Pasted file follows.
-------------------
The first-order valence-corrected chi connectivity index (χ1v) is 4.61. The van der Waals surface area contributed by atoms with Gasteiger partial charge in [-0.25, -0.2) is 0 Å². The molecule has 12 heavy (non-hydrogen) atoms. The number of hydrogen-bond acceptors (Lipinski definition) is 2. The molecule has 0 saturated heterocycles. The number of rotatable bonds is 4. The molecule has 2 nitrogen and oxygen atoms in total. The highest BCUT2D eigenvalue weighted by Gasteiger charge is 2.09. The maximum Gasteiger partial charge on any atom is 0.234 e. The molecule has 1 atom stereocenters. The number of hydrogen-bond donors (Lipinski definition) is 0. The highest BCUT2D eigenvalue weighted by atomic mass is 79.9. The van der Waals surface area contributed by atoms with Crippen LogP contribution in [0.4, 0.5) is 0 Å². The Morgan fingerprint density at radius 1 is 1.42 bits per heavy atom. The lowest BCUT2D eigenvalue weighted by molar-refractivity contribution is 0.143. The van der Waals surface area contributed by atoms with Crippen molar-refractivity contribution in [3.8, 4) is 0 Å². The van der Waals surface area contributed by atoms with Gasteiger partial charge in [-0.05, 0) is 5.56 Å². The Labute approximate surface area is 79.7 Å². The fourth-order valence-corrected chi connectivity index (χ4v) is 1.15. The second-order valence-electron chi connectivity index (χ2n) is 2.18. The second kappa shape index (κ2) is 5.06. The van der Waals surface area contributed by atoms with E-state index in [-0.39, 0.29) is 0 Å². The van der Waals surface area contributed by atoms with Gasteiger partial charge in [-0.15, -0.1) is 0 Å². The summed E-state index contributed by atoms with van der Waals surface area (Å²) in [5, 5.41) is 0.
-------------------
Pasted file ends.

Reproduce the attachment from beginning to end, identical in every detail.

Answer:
The first-order valence-corrected chi connectivity index (χ1v) is 4.61. The van der Waals surface area contributed by atoms with Gasteiger partial charge in [-0.25, -0.2) is 0 Å². The molecule has 12 heavy (non-hydrogen) atoms. The number of hydrogen-bond acceptors (Lipinski definition) is 2. The molecule has 0 saturated heterocycles. The number of rotatable bonds is 4. The molecule has 2 nitrogen and oxygen atoms in total. The highest BCUT2D eigenvalue weighted by Gasteiger charge is 2.09. The maximum Gasteiger partial charge on any atom is 0.234 e. The molecule has 1 atom stereocenters. The number of hydrogen-bond donors (Lipinski definition) is 0. The highest BCUT2D eigenvalue weighted by atomic mass is 79.9. The van der Waals surface area contributed by atoms with Crippen LogP contribution in [0.4, 0.5) is 0 Å². The Morgan fingerprint density at radius 1 is 1.42 bits per heavy atom. The lowest BCUT2D eigenvalue weighted by molar-refractivity contribution is 0.143. The van der Waals surface area contributed by atoms with Crippen molar-refractivity contribution in [3.8, 4) is 0 Å². The van der Waals surface area contributed by atoms with Gasteiger partial charge in [-0.05, 0) is 5.56 Å². The Labute approximate surface area is 79.7 Å². The fourth-order valence-corrected chi connectivity index (χ4v) is 1.15. The second-order valence-electron chi connectivity index (χ2n) is 2.18. The second kappa shape index (κ2) is 5.06. The van der Waals surface area contributed by atoms with E-state index in [-0.39, 0.29) is 0 Å². The van der Waals surface area contributed by atoms with Gasteiger partial charge in [-0.15, -0.1) is 0 Å². The summed E-state index contributed by atoms with van der Waals surface area (Å²) in [5, 5.41) is 0.